NCSC to work with Bank of England
BoE Governor Mark Carney has pushed back interest rate hikes several times Reuters

Britons are braced for an interest rate hike in mid-2015, as household debt in the UK has totalled £1.5tn (€1.9tn, $2.3tn), which works out at 140% of income.

UK interest rates, which have been held at a record low since 0.5% for over six years, could pose a significant strain on household finances, as debt for the average Briton is bigger than any other rich economy.

UK Asset Resolution said in October it was contacting 20,000 customers who might struggle if interest rates rose by a mere 1%.

Last month, ICM research revealed that around a third of Britons will struggle to pay for their mortgages if interest rates are hiked to 2%.

The poll of 2,050 Britons, taken between 5 November and 6 November, also showed that those in the south east of England are the most worried, with 39% voicing concerns that they would severely struggle to pay the extra monthly amounts following a rate hike to 2%.

As an example, if someone owns a £100,000 mortgage and pays a 2.5% variable rate, a 2% hike means an extra £100 to the monthly bill.

The UK's economic recovery has caused economists to keep revising their estimates for when the Bank of England will increase interest rates.

The National Institute of Economic and Social Research (NIESR) believes that Britain's economy is set to grow faster than expected over the next year despite risks from the rest of the Eurozone.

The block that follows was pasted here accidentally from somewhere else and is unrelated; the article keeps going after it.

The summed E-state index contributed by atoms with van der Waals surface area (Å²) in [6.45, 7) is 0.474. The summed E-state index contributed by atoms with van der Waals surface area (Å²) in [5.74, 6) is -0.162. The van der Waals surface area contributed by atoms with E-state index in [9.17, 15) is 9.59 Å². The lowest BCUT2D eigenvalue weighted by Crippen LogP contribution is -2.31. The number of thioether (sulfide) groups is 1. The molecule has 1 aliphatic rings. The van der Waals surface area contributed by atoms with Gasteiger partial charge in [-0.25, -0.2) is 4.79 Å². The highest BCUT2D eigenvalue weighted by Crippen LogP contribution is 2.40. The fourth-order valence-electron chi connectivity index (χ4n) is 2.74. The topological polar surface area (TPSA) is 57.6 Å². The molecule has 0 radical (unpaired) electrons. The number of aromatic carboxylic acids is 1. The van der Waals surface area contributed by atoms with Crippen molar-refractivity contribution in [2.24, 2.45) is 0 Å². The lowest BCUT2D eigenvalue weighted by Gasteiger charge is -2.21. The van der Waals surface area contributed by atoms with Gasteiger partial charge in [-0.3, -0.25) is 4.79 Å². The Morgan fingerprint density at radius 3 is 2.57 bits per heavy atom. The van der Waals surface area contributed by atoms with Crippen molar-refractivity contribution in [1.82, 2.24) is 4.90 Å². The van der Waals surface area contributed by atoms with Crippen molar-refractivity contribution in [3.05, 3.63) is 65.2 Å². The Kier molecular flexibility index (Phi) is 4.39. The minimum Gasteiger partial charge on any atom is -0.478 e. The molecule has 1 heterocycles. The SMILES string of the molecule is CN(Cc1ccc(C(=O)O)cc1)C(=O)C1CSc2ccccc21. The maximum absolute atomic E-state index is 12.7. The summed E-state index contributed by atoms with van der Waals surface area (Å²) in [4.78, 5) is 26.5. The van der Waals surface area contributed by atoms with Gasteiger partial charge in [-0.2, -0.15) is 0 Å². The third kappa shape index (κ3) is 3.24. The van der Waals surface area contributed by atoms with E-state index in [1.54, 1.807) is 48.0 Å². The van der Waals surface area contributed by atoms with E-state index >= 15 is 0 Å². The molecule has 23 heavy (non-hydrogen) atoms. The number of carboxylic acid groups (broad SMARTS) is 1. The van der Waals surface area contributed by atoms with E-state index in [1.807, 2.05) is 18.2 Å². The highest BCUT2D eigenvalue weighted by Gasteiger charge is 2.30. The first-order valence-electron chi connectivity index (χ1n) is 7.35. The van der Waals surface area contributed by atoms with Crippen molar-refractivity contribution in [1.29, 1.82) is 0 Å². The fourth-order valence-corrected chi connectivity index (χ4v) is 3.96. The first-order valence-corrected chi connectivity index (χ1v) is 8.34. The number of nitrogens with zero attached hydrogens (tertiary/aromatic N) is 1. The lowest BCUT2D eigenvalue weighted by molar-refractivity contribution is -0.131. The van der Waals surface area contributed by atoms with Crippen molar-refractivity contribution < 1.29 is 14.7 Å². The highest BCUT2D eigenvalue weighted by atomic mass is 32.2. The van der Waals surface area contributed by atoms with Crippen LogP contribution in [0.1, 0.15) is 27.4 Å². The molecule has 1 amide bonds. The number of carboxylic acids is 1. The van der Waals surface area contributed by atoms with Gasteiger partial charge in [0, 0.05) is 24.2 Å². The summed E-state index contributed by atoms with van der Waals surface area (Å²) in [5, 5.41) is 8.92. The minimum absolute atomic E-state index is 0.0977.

The NIESR forecasts the UK economy to grow 2.5% in 2015, which is an upwards revision to the 2.3% made three months ago by the institute.

In the UK Chancellor's Autumn Statement, George Osborne claimed that the country's deficit halved and the economy tipped to grow by 3%.

Meanwhile, the Office for National Statistics (ONS) said that the UK unemployment rate held at 6% in the three months to September while the Office for Budget Responsibility (OBR) said that the jobless rate will continue to drop to 5.4%.

The ONS also revealed that wages increased at a faster rate than expected as average weekly earnings (excluding bonuses) grew at a rate of 1.3% in the year to September, against 1.2% Consumer Price Index (CPI) inflation over the same period.

Weekly wages for employees in UK were £455 before tax and other deductions from pay.

However, a number of economists have broken with consensus and say that the BoE will push an interest rate hike into 2016.

HSBC's chief UK economist predicts that the BoE will not hike interest rates until 2016 as the central bank has overestimated growth forecasts for the country's economy.

According to HSBC's latest research note, titled 'Tightening too Frightening', Simon Wells said the bank has radically revised its UK policy rate forecast and pushed back a rise in rates until over a year's time.